It states that “all future plans are subject to revision as, by its nature, the department’s work is dynamic” and that the “allocations are continually reviewed to respond to changing global needs, including humanitarian crises, and to ensure aid is used effectively to achieve poverty reduction”.

The document also notes that other departments spend money on overseas aid, meaning that the FDCO totals do not represent the full figure for the UK.

Geo-Political Priorities

There are a number of interesting planned changes to the FDCO aid budget, hinting at the UK’s geo-political priorities.

The aid budget for India, for example, will increase from £41.5 million to £55.3 million, as will that of Brazil – from £110,000 to £7.8 million.

Meanwhile, aid to Venezuela is being slashed from £17 million to £300,000. Last year, Human Rights Watch reported that Venezuela was suffering from a “severe humanitarian emergency, with millions unable to access basic healthcare and adequate nutrition”, with many people attributing the situation to the actions of its military-socialist Government.

But other elements of the FDCO aid budget directly contradict the Government’s promises.

The Prime Minister has spent recent weeks attempting to secure contributions from wealthy nations to the $100 billion annual target, set by the 2015 Paris Climate Agreement, dedicated to supporting developing countries to deal with the impact of climate change. Yet, in the year of the COP26 climate conference in Glasgow – to be held in November – the FDCO is set to reduce its climate and environment humanitarian spending from £331 million to £214 million.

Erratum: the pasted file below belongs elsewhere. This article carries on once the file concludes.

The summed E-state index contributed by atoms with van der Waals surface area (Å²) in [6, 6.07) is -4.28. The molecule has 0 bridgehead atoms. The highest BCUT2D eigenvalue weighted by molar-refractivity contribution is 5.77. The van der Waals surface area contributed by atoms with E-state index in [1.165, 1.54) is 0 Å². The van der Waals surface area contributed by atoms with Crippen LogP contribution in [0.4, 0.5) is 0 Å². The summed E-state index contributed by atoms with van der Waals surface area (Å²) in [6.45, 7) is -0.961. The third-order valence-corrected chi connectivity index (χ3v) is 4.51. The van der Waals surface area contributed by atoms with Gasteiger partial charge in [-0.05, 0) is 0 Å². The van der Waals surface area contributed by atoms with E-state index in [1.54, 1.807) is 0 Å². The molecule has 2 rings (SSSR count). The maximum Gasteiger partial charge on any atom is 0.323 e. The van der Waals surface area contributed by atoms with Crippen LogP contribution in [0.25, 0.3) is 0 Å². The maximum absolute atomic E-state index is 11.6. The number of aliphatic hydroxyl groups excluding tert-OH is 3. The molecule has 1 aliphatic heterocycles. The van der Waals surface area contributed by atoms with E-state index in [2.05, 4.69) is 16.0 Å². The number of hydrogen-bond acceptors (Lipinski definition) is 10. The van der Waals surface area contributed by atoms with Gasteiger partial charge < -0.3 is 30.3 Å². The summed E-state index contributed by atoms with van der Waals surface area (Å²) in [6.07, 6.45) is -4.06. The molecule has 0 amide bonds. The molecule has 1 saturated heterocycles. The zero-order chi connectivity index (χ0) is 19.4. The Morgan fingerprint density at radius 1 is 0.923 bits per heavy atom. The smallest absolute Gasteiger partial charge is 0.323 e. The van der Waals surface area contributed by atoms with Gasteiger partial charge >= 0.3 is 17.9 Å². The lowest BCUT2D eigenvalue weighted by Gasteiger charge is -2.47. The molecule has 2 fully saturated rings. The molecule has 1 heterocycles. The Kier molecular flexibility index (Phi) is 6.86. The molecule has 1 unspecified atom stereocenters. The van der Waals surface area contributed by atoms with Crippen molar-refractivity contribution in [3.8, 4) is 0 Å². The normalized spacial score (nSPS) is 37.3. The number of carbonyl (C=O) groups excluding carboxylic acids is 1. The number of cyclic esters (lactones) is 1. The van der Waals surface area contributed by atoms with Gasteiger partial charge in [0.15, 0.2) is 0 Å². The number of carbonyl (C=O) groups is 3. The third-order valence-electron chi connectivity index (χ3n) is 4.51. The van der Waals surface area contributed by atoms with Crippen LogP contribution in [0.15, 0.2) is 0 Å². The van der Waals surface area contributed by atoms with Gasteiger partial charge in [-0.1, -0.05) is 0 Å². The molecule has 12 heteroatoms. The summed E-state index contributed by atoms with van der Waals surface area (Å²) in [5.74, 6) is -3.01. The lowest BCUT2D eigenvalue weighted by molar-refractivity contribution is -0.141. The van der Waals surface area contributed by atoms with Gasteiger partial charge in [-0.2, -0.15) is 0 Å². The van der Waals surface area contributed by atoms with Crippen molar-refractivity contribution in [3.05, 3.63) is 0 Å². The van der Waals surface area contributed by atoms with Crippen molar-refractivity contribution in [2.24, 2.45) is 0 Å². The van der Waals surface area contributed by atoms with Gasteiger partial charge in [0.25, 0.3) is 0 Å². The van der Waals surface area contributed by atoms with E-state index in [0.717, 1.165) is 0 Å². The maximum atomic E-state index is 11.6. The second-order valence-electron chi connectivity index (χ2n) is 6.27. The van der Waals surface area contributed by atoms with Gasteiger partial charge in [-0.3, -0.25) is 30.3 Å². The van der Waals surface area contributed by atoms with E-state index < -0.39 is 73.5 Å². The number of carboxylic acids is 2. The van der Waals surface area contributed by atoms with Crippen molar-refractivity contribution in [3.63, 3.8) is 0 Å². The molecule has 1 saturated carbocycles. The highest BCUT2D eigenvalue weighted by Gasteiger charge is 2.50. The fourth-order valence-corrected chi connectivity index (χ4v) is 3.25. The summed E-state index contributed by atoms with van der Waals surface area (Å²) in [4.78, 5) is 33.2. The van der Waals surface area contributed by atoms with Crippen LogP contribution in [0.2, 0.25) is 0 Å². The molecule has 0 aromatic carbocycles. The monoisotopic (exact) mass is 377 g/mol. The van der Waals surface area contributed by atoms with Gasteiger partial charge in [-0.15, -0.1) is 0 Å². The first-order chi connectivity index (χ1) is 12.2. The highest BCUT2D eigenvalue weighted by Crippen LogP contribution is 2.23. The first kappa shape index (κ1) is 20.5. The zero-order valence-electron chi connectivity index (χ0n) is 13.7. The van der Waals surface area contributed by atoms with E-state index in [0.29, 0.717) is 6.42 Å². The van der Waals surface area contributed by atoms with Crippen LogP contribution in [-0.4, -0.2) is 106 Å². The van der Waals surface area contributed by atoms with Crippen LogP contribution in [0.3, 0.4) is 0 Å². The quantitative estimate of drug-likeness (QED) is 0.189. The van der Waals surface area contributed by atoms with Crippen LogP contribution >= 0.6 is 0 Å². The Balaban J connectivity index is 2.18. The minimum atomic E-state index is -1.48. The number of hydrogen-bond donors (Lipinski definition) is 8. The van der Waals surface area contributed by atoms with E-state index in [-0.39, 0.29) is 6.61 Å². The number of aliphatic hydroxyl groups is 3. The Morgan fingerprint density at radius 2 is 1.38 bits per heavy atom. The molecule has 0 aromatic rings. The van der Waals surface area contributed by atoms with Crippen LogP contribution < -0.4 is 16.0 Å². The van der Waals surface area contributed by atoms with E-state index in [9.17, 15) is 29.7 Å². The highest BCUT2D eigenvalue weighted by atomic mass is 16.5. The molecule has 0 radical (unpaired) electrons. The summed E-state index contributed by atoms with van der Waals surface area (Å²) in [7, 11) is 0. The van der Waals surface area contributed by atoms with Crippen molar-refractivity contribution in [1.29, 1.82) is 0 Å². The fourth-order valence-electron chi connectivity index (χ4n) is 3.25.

The Government has separately promised a £11.6 billion climate budget that will be dedicated to the developing world, spread over five years. However, according to The Independent, this budget will be funded by overall reductions to the foreign aid budget. Tracy Carty, Oxfam’s senior climate advisor, told the newspaper that: “We welcome the UK’s commitment to climate finance, but when it’s coming from a declining aid budget it’s a bit like your bailiff leaving a bunch of flowers.”

In addition, the FDCO is reducing its overseas education, gender and equality budget from £308 million to £124 million. In particular, there are acute concerns that women will experience dehumanising treatment in Afghanistan due to the Taliban’s takeover of the country.

The Conflict, Humanitarian and Security Department will also see its funds cut from £477 million to £260 million; while the Conflict, Security and Migration Department has been allocated a budget of £18.3 million, down from £69.2 million this year.

And, even despite the persistence of COVID-19 across the globe – with total deaths surpassing 4.5 million people – the FDCO is set to reduce its health aid spending from £1.2 billion to £900 million. In January, the Government announced that it had helped to raise $1 billion to distribute Coronavirus vaccines to developing countries.

The figures show that ‘Global Britain’ is a lot less global than the slogan suggests.